Measure and Recognize Managers as Coaches

Building Your Own Coaching Organization

by Virginia Bianco-Mathis and Lisa Nabors

Developing a coaching organization involves a systems approach that begins with creating a vision and testing readiness, then moves toward implementation and measurement. This ensures the creation of an infrastructure that will continue to support a coaching culture over time.

Create a Vision

  • What are the benefits of becoming a coaching organization?

  • What else within the organization would support a coaching organization?

  • How would such a culture support organizational goals and values? What organizational drivers will be fulfilled?

  • What would be the outcomes of becoming a coaching organization (for individuals, teams, and the entire organization)?

Assess Organizational Readiness

  • Does the organization believe in continual learning and change, or is the status quo valued above all else?

  • Is there a history or precedent within the organization for allocating money toward development programs? Is it valued? Is it considered during the budgeting process?

  • Does the culture support openness, confrontations, honesty, and dialogue—or is it best to hide information?

  • Are there other learning structures in the organization that the coaching program can depend on, be linked with, or build on?

  • Is the human resource department valued and credible, or is it seen as merely a compliance department?

  • Are managers encouraged or measured on how well they develop others, communicate, and use a coaching approach?

  • How have other programs been successfully implemented within the organization?

Design the Components and Implementation of the Plan

  • Determine who can become champions of a coaching organization and establish a task force.

  • Decide whether the effort will be totally homegrown or will incorporate outside experts.

  • Define and outline the initial components of each building block of a coaching organization: coaching tools and mindsets, dialogue, and supporting infrastructures.

  • Given your particular organization and constraints, develop a project plan with a schedule, owners, steps, rollout plan, benchmarks, contingencies, tracking, and status meetings.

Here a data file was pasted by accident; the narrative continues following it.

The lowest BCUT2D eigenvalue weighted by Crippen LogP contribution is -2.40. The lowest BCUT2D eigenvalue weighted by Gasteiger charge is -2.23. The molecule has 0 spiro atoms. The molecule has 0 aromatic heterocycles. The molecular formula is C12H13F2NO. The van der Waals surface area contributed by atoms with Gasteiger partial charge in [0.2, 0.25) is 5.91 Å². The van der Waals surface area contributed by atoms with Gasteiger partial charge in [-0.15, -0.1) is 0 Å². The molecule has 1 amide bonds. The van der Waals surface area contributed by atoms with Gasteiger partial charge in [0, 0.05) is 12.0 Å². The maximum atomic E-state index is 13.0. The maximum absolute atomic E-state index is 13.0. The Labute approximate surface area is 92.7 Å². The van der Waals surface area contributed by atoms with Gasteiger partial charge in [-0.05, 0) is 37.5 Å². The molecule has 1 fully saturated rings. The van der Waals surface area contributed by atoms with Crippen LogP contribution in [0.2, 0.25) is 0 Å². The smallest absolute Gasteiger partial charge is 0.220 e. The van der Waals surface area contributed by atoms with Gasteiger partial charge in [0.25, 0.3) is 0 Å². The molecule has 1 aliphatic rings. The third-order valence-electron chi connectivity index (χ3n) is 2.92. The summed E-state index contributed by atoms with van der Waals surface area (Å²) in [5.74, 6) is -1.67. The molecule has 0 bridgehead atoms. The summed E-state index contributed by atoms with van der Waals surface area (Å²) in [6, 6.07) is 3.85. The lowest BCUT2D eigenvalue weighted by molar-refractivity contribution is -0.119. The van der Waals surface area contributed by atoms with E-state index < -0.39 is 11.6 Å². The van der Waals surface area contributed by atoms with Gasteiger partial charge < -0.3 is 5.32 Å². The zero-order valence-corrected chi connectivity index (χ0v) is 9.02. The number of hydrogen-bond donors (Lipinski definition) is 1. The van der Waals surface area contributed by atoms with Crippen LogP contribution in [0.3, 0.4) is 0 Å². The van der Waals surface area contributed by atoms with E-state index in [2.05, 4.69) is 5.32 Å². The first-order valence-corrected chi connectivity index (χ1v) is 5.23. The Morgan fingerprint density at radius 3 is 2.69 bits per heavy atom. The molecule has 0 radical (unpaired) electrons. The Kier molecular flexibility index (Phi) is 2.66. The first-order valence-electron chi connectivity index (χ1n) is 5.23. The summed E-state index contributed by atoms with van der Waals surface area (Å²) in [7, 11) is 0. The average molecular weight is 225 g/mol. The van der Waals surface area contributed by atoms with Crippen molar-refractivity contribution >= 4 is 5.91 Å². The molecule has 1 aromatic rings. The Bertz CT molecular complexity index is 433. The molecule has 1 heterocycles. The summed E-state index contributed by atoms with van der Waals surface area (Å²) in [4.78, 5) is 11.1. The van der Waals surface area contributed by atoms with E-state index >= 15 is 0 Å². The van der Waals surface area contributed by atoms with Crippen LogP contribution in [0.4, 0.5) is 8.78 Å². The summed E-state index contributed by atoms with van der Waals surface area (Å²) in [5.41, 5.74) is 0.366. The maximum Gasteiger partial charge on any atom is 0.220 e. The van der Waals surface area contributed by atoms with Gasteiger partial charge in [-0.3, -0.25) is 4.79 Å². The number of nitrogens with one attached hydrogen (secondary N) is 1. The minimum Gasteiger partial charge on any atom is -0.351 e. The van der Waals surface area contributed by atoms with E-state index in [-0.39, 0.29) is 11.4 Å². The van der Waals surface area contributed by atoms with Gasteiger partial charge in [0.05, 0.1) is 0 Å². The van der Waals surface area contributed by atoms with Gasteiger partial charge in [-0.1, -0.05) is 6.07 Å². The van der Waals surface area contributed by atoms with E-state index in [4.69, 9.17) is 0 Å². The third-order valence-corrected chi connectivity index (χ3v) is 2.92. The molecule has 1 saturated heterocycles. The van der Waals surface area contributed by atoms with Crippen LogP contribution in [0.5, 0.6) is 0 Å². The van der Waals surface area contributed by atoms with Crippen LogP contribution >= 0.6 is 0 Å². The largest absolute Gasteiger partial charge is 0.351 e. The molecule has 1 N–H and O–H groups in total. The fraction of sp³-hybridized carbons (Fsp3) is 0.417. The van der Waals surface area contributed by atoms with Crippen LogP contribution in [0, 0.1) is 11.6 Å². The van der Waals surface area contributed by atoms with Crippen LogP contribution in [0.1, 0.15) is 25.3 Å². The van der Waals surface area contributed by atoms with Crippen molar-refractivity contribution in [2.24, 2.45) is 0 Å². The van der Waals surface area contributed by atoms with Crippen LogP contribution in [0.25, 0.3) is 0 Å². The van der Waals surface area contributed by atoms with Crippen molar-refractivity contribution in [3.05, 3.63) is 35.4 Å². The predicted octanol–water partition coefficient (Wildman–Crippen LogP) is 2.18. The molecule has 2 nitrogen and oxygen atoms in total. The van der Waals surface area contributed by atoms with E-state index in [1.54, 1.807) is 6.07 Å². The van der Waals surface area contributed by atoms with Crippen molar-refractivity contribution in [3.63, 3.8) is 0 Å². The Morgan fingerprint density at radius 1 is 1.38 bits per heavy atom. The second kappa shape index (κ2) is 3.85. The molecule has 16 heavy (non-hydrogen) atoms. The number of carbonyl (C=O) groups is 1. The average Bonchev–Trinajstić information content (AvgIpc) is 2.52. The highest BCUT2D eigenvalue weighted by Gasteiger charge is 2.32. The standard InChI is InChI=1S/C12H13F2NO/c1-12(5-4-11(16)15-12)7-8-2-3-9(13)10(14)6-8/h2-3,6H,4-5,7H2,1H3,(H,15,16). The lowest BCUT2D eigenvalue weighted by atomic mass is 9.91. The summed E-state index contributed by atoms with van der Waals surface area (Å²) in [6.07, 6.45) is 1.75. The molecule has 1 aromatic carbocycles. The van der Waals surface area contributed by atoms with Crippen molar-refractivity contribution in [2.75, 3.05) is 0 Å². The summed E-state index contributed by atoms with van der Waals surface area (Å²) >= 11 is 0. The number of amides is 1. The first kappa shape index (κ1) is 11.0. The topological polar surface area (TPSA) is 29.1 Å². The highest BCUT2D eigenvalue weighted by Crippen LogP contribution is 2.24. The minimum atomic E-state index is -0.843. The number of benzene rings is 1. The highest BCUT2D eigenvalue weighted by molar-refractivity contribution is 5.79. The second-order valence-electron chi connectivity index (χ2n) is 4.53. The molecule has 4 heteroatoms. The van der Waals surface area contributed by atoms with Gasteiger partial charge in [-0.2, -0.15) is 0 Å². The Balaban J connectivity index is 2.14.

• Investigate and determine costs and how costs will be budgeted and tracked.

  • Determine who will own and be administratively responsible for running the intervention/transformation.

  • Determine the key benefits and success factors and institute the necessary measuring tools (software, accounting support, surveys, focus groups, strategic alignment factors, bottom-line factors) to continually track and sell the coaching organization activities.

  • Establish how information about the program will be communicated in a multiyear communication plan.

  • Determine the kinds of data gathering that are appropriate, costs involved, how data will be shared, and with whom. Consider outside benchmarking, surveys, 360-degree instruments, inventories, supportive coaching software, and technology.

Measure and Sell the Benefits

  • Consider key stakeholders, link your agenda to their agenda, and develop appropriate negotiation strategies for ownership.

  • Relate the coaching infrastructure components to all other pertinent programs and demonstrate mutual support.

  • Carefully plan costs, both short term and long term. Develop and sell the cost-benefit analysis.

  • Prepare support materials, charts, graphs, role descriptions, and other marketing materials to guide your implementation plan.

  • Install tools for measuring key success factors of the coaching organization and publicize these widely.

  • Assess political climate within the organizational culture and plan for contingencies, formal and informal power channels, decision-maker involvement, and how things usually get done throughout the organization.

 

 

Originally published in the 5 Secrets of Top Talent Development Teams by ATD. Inspired by Building a Coaching Organization byVirginia Bianco-Mathis and Lisa Nabors.

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